has got a letter for you from his master, upon very urgent business.
|MEL. Sir William Gayless! What can this||250|
KITTY. In the little parlor, madam.
MEL. I'll go to him--my heart flutters strangely.
KITTY. O woman, woman, foolish woman! she'll
|certainly have this Gayless: nay, were she as||255|
|she going to throw away fifteen thousand||260|
Be this advice pursued by each fond maid,
|Ne'er slight the substance for an empty shade:||265|
For should spouse cool, his gold will always warm ye.
[ GAYLESS' lodgings.]
Enter GAYLESS and SHARP.
GAY. Prithee be serious, Sharp. Hast thou really succeeded?
SHARP. To our wishes, sir. In short, I have managed the business with such skill and dexterity, that
|neither your circumstances nor my veracity are||5|
GAY. But how hast thou excused me from the ball and entertainment?
SHARP. Beyond expectation, sir. But in that
|particular I was obliged to have recourse to||10|
|short, sir, -- at that instant a cursed gnawing||15|
GAY. Hell and confusion, have you betrayed me,
|villain? Did you not tell me this moment, she||20|
SHARP. No more she did, sir, till I told her.
GAY. Very well; and was this your skill and dexterity?
|SHARP. I was going to tell you; but you won't||25|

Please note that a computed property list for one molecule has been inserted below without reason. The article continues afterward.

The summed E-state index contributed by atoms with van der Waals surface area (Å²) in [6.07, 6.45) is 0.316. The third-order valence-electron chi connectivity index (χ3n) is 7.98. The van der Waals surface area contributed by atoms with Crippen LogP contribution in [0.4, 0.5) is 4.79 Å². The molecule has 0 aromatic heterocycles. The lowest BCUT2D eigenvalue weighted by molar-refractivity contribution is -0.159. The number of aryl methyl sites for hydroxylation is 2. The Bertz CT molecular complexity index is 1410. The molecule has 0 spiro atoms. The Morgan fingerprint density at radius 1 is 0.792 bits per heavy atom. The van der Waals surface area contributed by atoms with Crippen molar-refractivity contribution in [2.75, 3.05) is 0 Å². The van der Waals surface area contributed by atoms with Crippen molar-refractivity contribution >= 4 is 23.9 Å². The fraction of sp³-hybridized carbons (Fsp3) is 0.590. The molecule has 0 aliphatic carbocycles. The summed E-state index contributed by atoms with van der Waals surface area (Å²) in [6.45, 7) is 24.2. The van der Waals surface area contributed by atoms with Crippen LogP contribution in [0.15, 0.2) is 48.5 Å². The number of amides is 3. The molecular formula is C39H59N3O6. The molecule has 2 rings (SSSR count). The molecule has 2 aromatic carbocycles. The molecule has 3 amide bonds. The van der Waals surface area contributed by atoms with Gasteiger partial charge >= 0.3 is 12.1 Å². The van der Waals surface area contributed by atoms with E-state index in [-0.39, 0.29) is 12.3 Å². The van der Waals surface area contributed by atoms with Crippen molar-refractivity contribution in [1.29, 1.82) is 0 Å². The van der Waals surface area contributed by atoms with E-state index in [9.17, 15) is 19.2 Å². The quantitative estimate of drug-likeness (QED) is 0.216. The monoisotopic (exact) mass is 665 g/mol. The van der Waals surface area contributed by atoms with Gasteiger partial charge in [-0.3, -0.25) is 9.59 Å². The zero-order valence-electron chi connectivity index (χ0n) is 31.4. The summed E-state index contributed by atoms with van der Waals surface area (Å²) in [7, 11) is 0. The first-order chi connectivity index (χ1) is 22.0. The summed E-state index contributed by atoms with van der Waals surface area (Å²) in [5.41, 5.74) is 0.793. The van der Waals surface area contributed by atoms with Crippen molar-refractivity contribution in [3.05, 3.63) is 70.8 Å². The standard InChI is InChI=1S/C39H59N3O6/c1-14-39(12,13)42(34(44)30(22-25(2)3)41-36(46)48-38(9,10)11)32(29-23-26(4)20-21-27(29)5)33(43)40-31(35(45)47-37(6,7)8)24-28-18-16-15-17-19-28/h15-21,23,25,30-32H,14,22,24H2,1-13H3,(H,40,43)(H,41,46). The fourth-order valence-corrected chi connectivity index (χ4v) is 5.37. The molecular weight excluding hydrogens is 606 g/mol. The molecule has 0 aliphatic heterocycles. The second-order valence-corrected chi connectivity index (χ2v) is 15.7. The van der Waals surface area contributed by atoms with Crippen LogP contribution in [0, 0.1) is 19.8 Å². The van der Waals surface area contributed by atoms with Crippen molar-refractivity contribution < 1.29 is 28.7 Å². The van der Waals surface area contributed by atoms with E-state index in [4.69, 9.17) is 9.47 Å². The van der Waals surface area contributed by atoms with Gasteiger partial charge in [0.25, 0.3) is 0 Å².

GAY. Does she, Sharp?
|SHARP. Yes; and desires never to see your||30|
(Shows the money.)
GAY. What do you mean?
SHARP. To spend it, spend it, sir; and regale.
|GAY. Villain, you have undone me!||35|
SHARP. What, by bringing you money, when you are not worth a farthing in the whole world? Well, well, then to make you happy again, I'll keep it myself; and wish somebody would take it in their
|head to load me with such misfortunes.||40|
(Puts up the money.)
GAY. Do you laugh at me, rascal!
SHARP. Who deserves more to be laughed at! ha, ha, ha! Never for the future, sir, dispute the success of my negotiations, when even you, who know
|me so well, can't help swallowing my hook.||45|
|you was a fish or a man.||50|
GAY. Why, what is all this you have been telling me?
SHARP. A downright lie from beginning to end.
GAY. And have you really excused me to her?
|SHARP. No, sir; but I have got this half||55|
|GAY. Thou excellent fellow!||60|
SHARP. Don't lose time, but slip out of the house immediately; the back way, I believe, will be the safest for you, and to her as fast as you can; pretend vast surprise and concern, that her indisposition has
|debarred you the pleasure of her company here||65|
GAY. But what shall we do, Sharp? here's her maid again.
SHARP. The devil she is -- I wish I could poison
|her; for I'm sure, while she lives, I can never||70|
KITTY. Your door was open, so I did not stand upon ceremony.
GAY. I am sorry to hear your mistress is taken so
KITTY. Vapors, vapors only, sir, a few matri____________________